top of page

A Difficult Word to Translate into your Mother Tongue

Have you ever encountered a word in your mother tongue that you didn’t know how to translate?

I was telling a non-Arabic speaking friend about a situation and “Tasaheel” was a challenging word for me to explain concisely. That word was the core of the plot so it was essential to give her an idea what it meant.

minibus in egypt

A few weeks ago, I took a minibus to Qena, a town an hour away from Luxor, my hometown. in Egypt. I went to a hearing solution company where I tried a pair of hearing aids. On my way back, I took another minibus. The driver asked me which highway I needed to take, the desert or the rural one. I replied, “The shortest one, please.” Afterwards, I asked him when we were expected to arrive. He immediately answered, “It is tasaheel”.

I wondered whether he could tell me the approximate arrival time. He angrily said, “I don’t know. This is in the hands of Allah. I might die as soon as I start driving the vehicle. We might have an accident or any disaster could happen! I say inshallah and rely on him.” I whisperingly said, “Oh, Lord! Why are you such a negative driver? Try to be a little bit optimistic, please!” He resumed saying, “You can look for another minibus if you are in a hurry.” Quietly embarrassed, I went back to the minibus.

The whole trip my heart was in my mouth. I kept nervously praying to Allah. “Please don’t kill us. Not today at least. Maybe on another day. The passengers would jump down my throat, thinking that I had intervened in your will. They might think I was the reason for their death because I wanted to know when we were arriving. All I wanted was just an answer to when, no more. Forgive me, please!”

Once we got off the minibus safe and sound, I happily breathed a sigh of relief.

That situation was really difficult to explain to my friend who was from a different culture and background. There was no one-word translation for it. I had to explain in detail when and why people say it, instead of them giving a straightforward answer.

People in my country, mostly Muslims, think that time and future are out of their control. They would hesitate to make firm statements about when things are going to be done.

They think that bad things might happen if they state the time or that the arranged event might never occur. Some people use tasaheel to express that something is totally dependent on God's will and/or uncontrollable circumstances. Inshallah is another word that we say almost all the time, hoping to have unpredictable things barred. Of course, some people use it as a sort of escapism or to mean “no” indirectly but this is not the genuine way to use it.

Nakba and Intifada are other words similarly challenging to translate from Arabic. It's not easy to explain either in just one word or even a few words. There are no adequate words in English, and maybe not in any other language, that could describe all the meanings and 70+ years of the complicated struggle included within both words,

What about you? Is there a word in your native language that you have found difficult to translate?

I am also asking my Arabic colleagues; do you have a similar word in your different dialects? What does it mean and when do people use it?

How would you translate or explain it in brief? Let me know your insights in the comments.

212 views11 comments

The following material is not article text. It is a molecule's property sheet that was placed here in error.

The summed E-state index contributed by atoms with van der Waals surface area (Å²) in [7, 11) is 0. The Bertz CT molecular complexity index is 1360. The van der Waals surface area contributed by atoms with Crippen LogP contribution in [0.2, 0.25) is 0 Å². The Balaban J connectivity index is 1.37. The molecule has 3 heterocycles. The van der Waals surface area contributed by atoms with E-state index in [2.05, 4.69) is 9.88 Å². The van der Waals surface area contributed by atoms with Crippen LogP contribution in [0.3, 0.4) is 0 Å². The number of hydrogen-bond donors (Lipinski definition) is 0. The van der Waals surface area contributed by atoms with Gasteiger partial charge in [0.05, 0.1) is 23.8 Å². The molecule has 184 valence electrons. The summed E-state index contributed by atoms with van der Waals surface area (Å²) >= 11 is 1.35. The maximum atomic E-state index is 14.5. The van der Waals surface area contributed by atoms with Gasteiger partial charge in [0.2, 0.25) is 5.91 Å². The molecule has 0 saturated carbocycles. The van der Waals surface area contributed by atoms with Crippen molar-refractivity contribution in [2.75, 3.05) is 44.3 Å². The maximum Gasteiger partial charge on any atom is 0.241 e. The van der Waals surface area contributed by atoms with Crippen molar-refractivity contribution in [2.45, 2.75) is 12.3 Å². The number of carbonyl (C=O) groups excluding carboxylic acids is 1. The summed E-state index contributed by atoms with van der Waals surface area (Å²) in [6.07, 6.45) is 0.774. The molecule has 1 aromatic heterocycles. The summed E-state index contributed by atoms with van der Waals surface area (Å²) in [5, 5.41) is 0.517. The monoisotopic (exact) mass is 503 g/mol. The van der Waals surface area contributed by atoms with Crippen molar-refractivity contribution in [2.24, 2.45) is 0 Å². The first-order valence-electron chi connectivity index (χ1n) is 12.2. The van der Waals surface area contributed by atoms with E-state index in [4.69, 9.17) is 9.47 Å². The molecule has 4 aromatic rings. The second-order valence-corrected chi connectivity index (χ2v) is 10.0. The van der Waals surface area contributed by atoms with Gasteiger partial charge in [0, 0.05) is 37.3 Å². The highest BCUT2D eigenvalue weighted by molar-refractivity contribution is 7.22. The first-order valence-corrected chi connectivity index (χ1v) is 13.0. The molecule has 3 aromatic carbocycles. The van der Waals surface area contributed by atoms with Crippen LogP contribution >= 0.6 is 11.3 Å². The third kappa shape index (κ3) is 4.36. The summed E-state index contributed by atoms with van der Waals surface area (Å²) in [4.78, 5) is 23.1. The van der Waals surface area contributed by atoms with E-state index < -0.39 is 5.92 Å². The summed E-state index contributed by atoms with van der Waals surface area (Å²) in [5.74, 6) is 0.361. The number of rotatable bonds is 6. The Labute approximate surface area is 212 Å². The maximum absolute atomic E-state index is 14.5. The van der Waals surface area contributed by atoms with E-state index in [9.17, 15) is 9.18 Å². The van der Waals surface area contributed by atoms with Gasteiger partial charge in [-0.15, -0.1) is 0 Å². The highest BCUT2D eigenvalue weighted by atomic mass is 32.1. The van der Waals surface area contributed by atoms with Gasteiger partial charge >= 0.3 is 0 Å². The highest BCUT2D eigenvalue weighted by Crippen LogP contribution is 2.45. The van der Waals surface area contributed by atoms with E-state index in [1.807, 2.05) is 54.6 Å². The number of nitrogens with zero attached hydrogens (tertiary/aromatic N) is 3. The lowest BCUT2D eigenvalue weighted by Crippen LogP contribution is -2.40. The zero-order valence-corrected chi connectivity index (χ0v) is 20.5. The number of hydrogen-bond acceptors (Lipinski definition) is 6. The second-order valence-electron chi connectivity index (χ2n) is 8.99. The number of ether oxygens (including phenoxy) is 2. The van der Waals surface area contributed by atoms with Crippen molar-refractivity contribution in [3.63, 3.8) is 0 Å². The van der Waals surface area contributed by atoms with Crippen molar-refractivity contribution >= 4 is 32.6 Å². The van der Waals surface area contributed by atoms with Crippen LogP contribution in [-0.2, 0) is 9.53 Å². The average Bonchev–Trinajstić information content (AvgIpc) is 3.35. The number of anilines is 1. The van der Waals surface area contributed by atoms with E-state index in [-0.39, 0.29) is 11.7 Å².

Recent Posts

See All


Thank you for inviting me to read this post. It means a great deal to me.

It helps me understand that we all experience life but maybe it could be better. It's a reminder to go within. Be in the now.


Replying to

Thanks for taking the time to read it, David!

"Be in the now" I like that and I want to be in the now, not in the past or even the unknown future.


Fascinating! I remember well from my days in Bangladesh that I would say to someone "See you in 5 mins" and even that would be met with the response "Inshallah". It made me wonder about the fragility of human decisions, and the unknowability of just about everything! :)))


There's a similar sentiment in the Breton "Kenavo", that translates to "Bye". But if you break it down to "ken a vo", you get something that we could (badly) translate with "until when (and of) it (our next meeting) may be" in English. The mix of hope, wishing, insecurity, and relying on an unknown future to make it (our next meeting) happen, is something I've sometimes struggled to explain.

Replying to

Thanks for sharing a word from your language, Yuna!

Sometimes, I also struggle to deliver the mix of meanings that some words have.


It is a nice blog Zeinab. I agree inshallah is used many times in your culture. I have a student from Egypt and she always said that when she expect good news. In my culture, we have a word "pura vida" that means "hi", "bye", "thanks", and "I am doing well". In Costa Rica, we also say "chao" as farewell. But, it is not like the Italian word "chao" used to say both "hi" and "bye". By the way, I love reading your post. Shukran!

Replying to

Si hay un error, no dudes en corregirlo. Así, puedo aprender de mis errores. :)


This is a very interesting story, I live with a native English speaker and we make a ton of funny puns between Arabic and English. This emotional and spiritual content of one word exists in all cultures and languages. One day an Algerian reported me to HR for saying (tis-tuf-li - تسطفلي) and I learned that I have to avoid the word because many Arabic speakers out of Syria don't know what it means and assume it a bad word. It literally means (you choose) =have it your way.

Replying to

Thanks for sharing that situation which shows that different words that have different meanings in local dialects might cause trouble and misunderstanding!

This reminds me of a word in Tunisian dialect which means a groom but in the Egyptian Arabic, it's an insult. :D


bottom of page